I don't have much to offer to the campfire, but thank you for the tasty s'mores! I've really enjoyed reading the different ideas on this topic! In an effort to exercise my own (newbie-ish) thinking:
The thing that comes to my mind regarding the difference between "alive" and "dead" movements/techniques, is the concept of naka ima, being in the middle of now. Through mindfulness in action we can develop a greater intuition about our bodies and how they work. Through our attention to each "individual" moment that arises, our movements can remain "alive" (or, more so, at least) and engaged to the particulars of the moment, but as soon as we start to anticipate, to skip ahead, we've essentially shut off our active/"alive" connection and overcommit to what amounts to a guess. I might get lucky and arrive in a position that still works, but it would be a happy accident, not the product of a "fully alive" connection/action.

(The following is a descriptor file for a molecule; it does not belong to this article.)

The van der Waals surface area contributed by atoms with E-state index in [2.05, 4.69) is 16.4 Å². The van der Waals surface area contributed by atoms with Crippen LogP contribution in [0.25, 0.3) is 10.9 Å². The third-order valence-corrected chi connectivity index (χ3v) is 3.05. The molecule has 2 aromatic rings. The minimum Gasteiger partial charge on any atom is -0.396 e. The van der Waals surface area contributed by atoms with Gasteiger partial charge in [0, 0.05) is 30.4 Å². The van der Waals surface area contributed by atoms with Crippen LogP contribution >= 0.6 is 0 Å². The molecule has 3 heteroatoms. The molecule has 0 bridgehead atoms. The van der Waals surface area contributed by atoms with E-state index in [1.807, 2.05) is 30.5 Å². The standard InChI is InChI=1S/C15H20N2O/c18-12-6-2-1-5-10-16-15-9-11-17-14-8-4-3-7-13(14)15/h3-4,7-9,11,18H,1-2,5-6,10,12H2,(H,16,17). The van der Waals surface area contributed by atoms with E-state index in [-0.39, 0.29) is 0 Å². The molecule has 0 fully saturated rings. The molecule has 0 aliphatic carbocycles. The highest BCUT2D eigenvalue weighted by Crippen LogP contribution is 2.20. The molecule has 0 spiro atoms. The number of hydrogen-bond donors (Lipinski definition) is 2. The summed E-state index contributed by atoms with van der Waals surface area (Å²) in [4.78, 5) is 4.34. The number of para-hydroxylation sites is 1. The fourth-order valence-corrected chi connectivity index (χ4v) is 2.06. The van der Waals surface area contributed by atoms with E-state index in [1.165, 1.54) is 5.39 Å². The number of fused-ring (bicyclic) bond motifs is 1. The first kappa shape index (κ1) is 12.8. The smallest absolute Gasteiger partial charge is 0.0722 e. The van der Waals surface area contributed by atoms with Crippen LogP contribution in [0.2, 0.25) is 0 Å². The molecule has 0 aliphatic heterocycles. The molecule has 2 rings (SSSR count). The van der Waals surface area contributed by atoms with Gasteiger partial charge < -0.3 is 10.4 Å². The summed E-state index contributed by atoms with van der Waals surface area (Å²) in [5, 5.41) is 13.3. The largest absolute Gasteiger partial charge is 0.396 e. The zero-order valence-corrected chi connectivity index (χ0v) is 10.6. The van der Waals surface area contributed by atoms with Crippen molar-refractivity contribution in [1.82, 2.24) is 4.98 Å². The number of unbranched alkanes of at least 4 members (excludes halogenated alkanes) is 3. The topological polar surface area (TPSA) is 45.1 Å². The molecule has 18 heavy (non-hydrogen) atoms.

So when I read of Nishio Sensei's comments about once something is shown it is dead I wonder if it's because the moment is gone and all that's left is the memory of form.
...My wooden nickel.
Take care, folks!